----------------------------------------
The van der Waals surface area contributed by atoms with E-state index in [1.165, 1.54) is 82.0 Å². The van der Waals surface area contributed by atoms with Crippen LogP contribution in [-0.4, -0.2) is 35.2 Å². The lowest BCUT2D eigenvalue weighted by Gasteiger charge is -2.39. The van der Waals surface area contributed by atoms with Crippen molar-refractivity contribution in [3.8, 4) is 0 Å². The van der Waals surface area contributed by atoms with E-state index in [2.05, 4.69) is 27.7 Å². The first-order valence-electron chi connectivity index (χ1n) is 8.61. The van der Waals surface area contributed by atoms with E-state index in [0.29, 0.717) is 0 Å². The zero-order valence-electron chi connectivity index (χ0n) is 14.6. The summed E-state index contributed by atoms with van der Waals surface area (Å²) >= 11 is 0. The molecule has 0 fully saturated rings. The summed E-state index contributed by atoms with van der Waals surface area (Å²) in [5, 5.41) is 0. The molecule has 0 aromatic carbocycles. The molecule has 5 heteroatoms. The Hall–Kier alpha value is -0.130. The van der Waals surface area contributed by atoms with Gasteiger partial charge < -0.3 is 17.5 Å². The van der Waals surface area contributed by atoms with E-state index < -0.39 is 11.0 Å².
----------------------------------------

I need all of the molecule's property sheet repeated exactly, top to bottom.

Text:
The van der Waals surface area contributed by atoms with E-state index in [1.165, 1.54) is 82.0 Å². The van der Waals surface area contributed by atoms with Crippen LogP contribution in [-0.4, -0.2) is 35.2 Å². The lowest BCUT2D eigenvalue weighted by Gasteiger charge is -2.39. The van der Waals surface area contributed by atoms with Crippen molar-refractivity contribution in [3.8, 4) is 0 Å². The van der Waals surface area contributed by atoms with E-state index in [2.05, 4.69) is 27.7 Å². The first-order valence-electron chi connectivity index (χ1n) is 8.61. The van der Waals surface area contributed by atoms with E-state index in [0.29, 0.717) is 0 Å². The zero-order valence-electron chi connectivity index (χ0n) is 14.6. The summed E-state index contributed by atoms with van der Waals surface area (Å²) >= 11 is 0. The molecule has 0 fully saturated rings. The summed E-state index contributed by atoms with van der Waals surface area (Å²) in [5, 5.41) is 0. The molecule has 0 aromatic carbocycles. The molecule has 5 heteroatoms. The Hall–Kier alpha value is -0.130. The van der Waals surface area contributed by atoms with Gasteiger partial charge < -0.3 is 17.5 Å². The van der Waals surface area contributed by atoms with E-state index < -0.39 is 11.0 Å².